Short films are great stepping stones but personally feature films are my main goal. It is where stories have the ability to fully develop, making the audience have the opportunity to follow a set of characters for more than just 10 or 20 minutes. This is where a filmmaker’s creative/financial career really flourishes, in my opinion.
What are the most efficient sources of funds for a young movie maker? And if you could put the sequential steps on the timeline how would it look like?
For young filmmakers, it is hard to find funding, but if they are passionate about a project and motivated enough to have it made, they will.
From my experience, while government funding can be very tedious and take years, it can also be a reliable source. However, I tend to turn to my personal relationships, which takes a lot more social effort but is more efficient for me. If you think of your world as a big web connection, then everyone you know will know someone. I tend to pitch the project I am working on to almost everyone I know and branch out from there. I would sit on my computer for hours and scroll through every contact on my phone, from my closest family members to acquaintances. I know that the majority of the people I reach out to will not be interested, but I can hope that people in their circles will. Someone will connect to what you have to say, someone will want to help – and for a young filmmaker, you just need to find them.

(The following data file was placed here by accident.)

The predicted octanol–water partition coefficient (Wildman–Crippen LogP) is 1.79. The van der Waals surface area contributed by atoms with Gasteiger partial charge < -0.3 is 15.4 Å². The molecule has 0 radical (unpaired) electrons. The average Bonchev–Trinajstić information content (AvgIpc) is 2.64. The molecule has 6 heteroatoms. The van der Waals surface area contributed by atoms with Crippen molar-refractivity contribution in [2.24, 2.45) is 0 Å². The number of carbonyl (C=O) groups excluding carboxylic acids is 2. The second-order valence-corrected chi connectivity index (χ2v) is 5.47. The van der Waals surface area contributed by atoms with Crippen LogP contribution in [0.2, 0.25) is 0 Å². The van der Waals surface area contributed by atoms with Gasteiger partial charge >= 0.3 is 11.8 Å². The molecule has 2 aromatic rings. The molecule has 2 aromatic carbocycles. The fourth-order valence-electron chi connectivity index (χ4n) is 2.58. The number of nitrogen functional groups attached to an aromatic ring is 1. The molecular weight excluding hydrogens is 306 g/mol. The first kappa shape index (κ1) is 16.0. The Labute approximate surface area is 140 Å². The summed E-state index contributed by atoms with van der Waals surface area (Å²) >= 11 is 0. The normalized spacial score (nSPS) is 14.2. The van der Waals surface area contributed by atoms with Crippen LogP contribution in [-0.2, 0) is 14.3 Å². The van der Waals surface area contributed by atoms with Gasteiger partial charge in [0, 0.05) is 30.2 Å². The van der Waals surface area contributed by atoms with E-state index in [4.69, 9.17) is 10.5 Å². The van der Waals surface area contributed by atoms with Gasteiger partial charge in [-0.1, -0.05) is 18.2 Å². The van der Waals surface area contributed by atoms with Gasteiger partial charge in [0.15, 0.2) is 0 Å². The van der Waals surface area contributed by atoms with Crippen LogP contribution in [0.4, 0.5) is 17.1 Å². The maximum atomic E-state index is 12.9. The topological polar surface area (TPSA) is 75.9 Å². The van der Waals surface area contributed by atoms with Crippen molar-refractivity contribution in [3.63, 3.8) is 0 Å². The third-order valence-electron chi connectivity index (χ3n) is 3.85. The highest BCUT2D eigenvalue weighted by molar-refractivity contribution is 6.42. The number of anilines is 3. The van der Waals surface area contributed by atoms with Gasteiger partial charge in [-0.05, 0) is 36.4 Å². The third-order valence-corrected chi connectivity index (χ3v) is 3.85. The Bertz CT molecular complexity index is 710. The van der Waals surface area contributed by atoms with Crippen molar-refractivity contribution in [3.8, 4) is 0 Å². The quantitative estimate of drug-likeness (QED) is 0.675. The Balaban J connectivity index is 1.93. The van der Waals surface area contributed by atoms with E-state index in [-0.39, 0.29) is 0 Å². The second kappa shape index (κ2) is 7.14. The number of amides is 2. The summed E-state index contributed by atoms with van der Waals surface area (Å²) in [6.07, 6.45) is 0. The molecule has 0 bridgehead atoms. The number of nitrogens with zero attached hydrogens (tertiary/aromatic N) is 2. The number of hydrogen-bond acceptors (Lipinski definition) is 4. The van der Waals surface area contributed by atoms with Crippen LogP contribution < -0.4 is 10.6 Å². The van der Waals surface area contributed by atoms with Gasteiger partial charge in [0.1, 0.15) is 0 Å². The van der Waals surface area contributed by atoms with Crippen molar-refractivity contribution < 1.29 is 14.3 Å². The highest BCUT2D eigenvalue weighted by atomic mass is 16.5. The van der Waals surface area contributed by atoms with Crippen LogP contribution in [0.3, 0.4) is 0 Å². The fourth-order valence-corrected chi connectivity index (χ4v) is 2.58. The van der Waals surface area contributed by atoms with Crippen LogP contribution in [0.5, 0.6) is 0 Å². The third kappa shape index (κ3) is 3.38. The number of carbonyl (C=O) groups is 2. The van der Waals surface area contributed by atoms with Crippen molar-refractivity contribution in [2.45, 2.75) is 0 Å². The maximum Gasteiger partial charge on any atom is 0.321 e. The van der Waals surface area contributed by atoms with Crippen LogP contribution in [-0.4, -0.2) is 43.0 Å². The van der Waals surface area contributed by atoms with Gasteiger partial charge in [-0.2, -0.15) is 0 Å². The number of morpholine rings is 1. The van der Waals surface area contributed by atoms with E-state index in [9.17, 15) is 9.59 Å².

The sequential steps look sort of like this:
- Package your idea/script — and sell it. Not literally, but sell the idea: usually with a pitch deck that has a list of all the members attached to the project and the general information, making it seem as appealing as it can at that stage of the process.
- One has to think of this process as a business, in a way. And convince the possible investor as to what a possible return would look like, and how it is going to be achieved. For feature-length films, this process is much easier — as picking up a distribution deal after the film gets made is much more feasible — but this is not impossible for shorts. Shorts get picked up and get distributed. It’s rare but they do.
- You can always turn to grant money and apply to local organizations to help you achieve your financial goal.
- Crowdfunding is another possibility.
What kind of difficulties do you usually face when seeking finance and how do you overcome them?